Throughout a woman’s life, her body changes. Age transforms the outside as well as the inside of the body and how it functions. Therefore, as these changes occur, risk levels for certain diseases and conditions fluctuate. In an effort to maintain general wellness and prevent illness, there are certain tests and screenings women should have at different stages of their lives. Let’s take a look at the top ten health screenings every woman should have during her lifetime.
1. Breast Cancer Screening
Breast exams that screen for cancer should begin early and continue throughout a woman’s life. Manual clinical exams begin around the age when annual gynecological exams start. Self-exams are recommended throughout the year as well.
When a woman reaches a certain age, a more in-depth screening called a mammogram is performed. The American Cancer Society recommends getting an annual mammogram starting at age 45. Then at 55, women can switch to one every two years. These guidelines can change on an individual basis if there is an increased risk of cancer due to family history.
2. Bone Density Screening
Unless there are indications to perform this screening earlier, women should have their bone density tested beginning at age 65. The frequency of the exams will depend on the results of your previous tests and if you are at greater risk for osteoporosis. This test screens for osteoporosis in which bones become less dense and more brittle, leading to an increased risk of fracture.
3. Pap Smears
Women should get pap smears from age 21 to age 65. The official recommendation is to get a pap smear every three years. However, many OB/GYNs will perform a Pap smear as part of the annual exam. The pap smear screens for cellular changes in the cervix that could indicate cervical cancer. Pelvic exams and screenings for HPV are also done regularly to detect reproductive issues.
4. Colon Cancer Screening
Starting at age 50 you should be screened for colon cancer every five years or so, depending on your risk level and the results of previous tests. Screenings for colon cancer may take the form of a sigmoidoscopy or a colonoscopy.
A sigmoidoscopy is performed by the doctor inserting a lighted tube and camera into the anus to examine the lower, or sigmoid, colon. A colonoscopy uses the same method but a longer tube is used to examine the colon in its entirety.
5. Blood Glucose Tests
You should start getting your blood glucose tested every three years to check for prediabetes and diabetes. This should start around age 45. If you have other risk factors like a family history of the disease, obesity, or are part of a racial or ethnic group that is at greater risk, then the tests should start earlier and be performed more frequently.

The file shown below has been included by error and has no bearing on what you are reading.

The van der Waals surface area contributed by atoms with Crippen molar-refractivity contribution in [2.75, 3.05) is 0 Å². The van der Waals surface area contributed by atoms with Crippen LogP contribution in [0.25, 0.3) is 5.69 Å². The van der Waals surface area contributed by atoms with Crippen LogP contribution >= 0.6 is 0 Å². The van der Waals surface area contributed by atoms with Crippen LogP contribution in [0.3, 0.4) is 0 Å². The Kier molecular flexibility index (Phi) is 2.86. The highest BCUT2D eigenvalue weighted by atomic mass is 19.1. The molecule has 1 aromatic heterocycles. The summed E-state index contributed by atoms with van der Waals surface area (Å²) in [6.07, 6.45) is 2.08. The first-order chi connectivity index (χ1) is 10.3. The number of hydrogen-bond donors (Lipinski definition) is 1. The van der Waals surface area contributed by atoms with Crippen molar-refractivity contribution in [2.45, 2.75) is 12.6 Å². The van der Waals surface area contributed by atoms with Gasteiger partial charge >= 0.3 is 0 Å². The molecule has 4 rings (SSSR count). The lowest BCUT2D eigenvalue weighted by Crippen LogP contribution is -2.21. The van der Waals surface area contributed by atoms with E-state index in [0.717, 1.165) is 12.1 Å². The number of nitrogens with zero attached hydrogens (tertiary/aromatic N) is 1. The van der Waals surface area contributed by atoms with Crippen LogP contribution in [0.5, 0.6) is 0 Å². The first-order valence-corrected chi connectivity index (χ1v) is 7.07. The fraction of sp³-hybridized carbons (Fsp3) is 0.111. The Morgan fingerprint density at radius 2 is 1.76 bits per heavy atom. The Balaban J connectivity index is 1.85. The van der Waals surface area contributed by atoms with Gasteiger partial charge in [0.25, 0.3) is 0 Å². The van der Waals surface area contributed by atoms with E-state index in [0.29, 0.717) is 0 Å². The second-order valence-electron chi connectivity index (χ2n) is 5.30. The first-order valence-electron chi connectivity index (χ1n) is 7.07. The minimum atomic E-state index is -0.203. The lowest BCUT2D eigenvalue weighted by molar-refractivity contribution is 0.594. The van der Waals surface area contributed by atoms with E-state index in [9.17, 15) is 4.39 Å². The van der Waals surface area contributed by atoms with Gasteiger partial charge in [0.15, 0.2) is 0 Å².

6. Blood Pressure Screening
Blood pressure is taken and recorded at the beginning of pretty much every doctor’s appointment you go to. However, if you do not go to a doctor regularly for any other issues, you should make a point of getting screened regularly. If your blood pressure is 120/80 or lower, it should be checked every two years. If it is higher, it should be checked more often. At 140/90, you will be diagnosed with high blood pressure, or hypertension and you should also be screened for diabetes.
7. Cholesterol Tests
Starting at age 20, women should get a cholesterol screening every four to six years. The screening should include testing the levels of cholesterol and triglycerides. This testing gets more important after age 45, as the risk for heart disease increases.
8. Skin Exams
According to the American Cancer Society, you should give your skin a self-examination every other month. By doing these frequent exams, you may catch things that are early signs of skin cancer. Depending on your personal and family history, your risk for skin cancer may be higher than average. A dermatologist can give you guidance about how often you should have a professional exam by a board-certified physician.
9. Eye Exams
Having good vision and healthy eyes is important as part of a woman’s all-around health. Vision tests and eye exams should be performed at least every two years if you have glasses or contacts. However, many doctors recommend having one every year as certain types of vision impairment can change quickly. If you have concerns about your eyes or vision, you should schedule an appointment sooner. These exams will not only detect vision problems but also ocular diseases like cataracts, glaucoma, or chronic dry eye.
10. Dental Exams
Getting regular dental checkups is important to not only the health of your teeth and mouth, but may also possibly prevent other health issues like heart and artery disease. It is recommended to get a dental exam twice a year in six-month intervals.
Going to the dentist regularly is essential for finding oral health issues like tooth decay and gum disease early enough to successfully treat them. Issues that are caught early usually require less invasive treatments and can save your teeth. You only have one set of adult teeth, so taking care of them is crucial. Dental issues can disrupt your life, alter your ability to eat and speak.
Sometimes cost is a barrier to going to the dentist regularly, as not all people have dental coverage. However, if you can manage the cost of regular visits, it will probably be more cost-effective in the long run because as conditions go undiagnosed and untreated, they get more difficult and expensive to treat.
GreenValley Ob/Gyn has been serving the Triad for over 70 years. Our seven board-certified OB/GYN physicians and our fantastic staff are dedicated to providing the highest quality healthcare for the women in our community. Along with managing both high and low-risk pregnancies, we strive to care for women throughout all stages of life. Call us at (336) 378-1110 to make an appointment.